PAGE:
Lately at Consilium we’ve been seeing an increase in phishing attacks. Employees of a company are sent invoices for large sums of money that appear to come from legitimate sources from within the company or from trusted partners and suppliers. This is an old style of attack but it’s very effective as it can be difficult to pre-emptively block and relies on the end user spotting the fraud.
The attacks usually play out as follows
- Contoso Ltd has a designated employee for handling payment of invoices and who is authorised to make bank transfers
- The company’s policy states transfers must be authorised by a director within the company
- Bill at Contoso receives an email containing an invoice from what appears to be his CFO, Deborah
- The email appears to be from firstname.lastname@example.org, her legitimate email address
- The email instructs Bill to pay £10,000 to a company for their services or goods and provides a bank account number
- Bill knows that Deborah is authorised to make these requests and goes ahead and makes the payment
- It turns out Deborah made no such request and has sent a large sum of cash to some scammers in a foreign country
A very simple but effective attack. Contoso now has to speak to their bank to recover the money but in many cases they get nothing back at all.
You may think it’s difficult for attackers to get information about your company and it’s hierarchy, but in reality this information is often very easily obtained from public sources or by social engineering.
So what are some of the tricks to watch out for and how can you prevent this happening to your company?
- Look at the language used, is it written in proper English with correct spelling? Does the tone and language used in the email match the usual style of the sender?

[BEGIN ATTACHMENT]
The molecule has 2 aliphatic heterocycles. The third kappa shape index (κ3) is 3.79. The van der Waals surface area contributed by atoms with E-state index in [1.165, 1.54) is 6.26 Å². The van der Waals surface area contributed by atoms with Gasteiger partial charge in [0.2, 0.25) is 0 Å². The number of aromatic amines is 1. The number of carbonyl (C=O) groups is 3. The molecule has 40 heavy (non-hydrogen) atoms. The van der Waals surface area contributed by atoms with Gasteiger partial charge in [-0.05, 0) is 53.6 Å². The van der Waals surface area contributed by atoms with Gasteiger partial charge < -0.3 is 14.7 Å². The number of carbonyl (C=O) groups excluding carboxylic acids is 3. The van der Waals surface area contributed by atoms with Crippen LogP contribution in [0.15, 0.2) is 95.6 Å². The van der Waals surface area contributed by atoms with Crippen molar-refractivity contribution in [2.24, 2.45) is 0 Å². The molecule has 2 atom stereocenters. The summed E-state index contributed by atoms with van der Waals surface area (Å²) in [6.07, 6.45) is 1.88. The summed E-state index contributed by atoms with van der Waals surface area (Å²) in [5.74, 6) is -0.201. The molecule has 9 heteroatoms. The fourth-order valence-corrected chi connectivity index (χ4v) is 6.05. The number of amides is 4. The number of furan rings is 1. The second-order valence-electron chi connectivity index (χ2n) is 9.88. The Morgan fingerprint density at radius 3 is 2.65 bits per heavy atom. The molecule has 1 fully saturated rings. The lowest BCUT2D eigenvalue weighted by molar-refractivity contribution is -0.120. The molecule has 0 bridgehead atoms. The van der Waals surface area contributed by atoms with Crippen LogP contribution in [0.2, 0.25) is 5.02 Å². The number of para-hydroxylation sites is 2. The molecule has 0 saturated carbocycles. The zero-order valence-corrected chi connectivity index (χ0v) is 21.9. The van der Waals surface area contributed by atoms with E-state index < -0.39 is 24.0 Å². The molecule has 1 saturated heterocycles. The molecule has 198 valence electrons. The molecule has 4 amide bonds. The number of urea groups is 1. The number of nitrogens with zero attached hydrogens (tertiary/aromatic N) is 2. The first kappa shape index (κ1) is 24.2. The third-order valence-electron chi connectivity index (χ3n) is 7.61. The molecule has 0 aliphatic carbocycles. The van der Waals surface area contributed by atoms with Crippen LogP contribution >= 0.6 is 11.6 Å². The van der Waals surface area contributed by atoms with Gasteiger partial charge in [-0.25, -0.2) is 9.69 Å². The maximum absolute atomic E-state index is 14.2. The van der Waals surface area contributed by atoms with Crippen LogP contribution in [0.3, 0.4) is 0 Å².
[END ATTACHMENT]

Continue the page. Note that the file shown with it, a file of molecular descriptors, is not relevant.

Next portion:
- Who is the money being transferred to? Do you normally make payments to them in this way and are those their usual bank details?
- Look at who the email is from, not just the display name, look at the actual from field of the email. Is the email address and domain name spelt correctly? Often scammers will register similar domain names to their target with a few letters out of place such as contos0.com or contso.com to send their scam emails. Sometimes they simply use the company’s legitimate domain name on the display name of email sender.
- Employees covering for the normal designated individuals should be thoroughly educated on the processes for paying invoices and bank transfers
Verify all requests in person or by phone
- Do not reply to the email or engage in dialogue with the sender via email
- Call the person making the request but DO NOT use any phone numbers in the email. These could be bogus numbers that put you through to the scammer.
- A better way is to verify the request in person if at all possible.
What to do if you think you’ve been scammed
Contact your bank and the police immediately. You may be able to recover some funds. Next, contact Consilium so we can help analyse the emails and block further emails from the scammer.
There are technical measures you can take but most of these come after an attack. Preventing this type of attack happening in the first place is the course of action and many of these attacks can be stopped by simple non-technical measures.
Get in touch with IT Support at Consilium today to discuss other measures your company can take to mitigate the risk of attacks.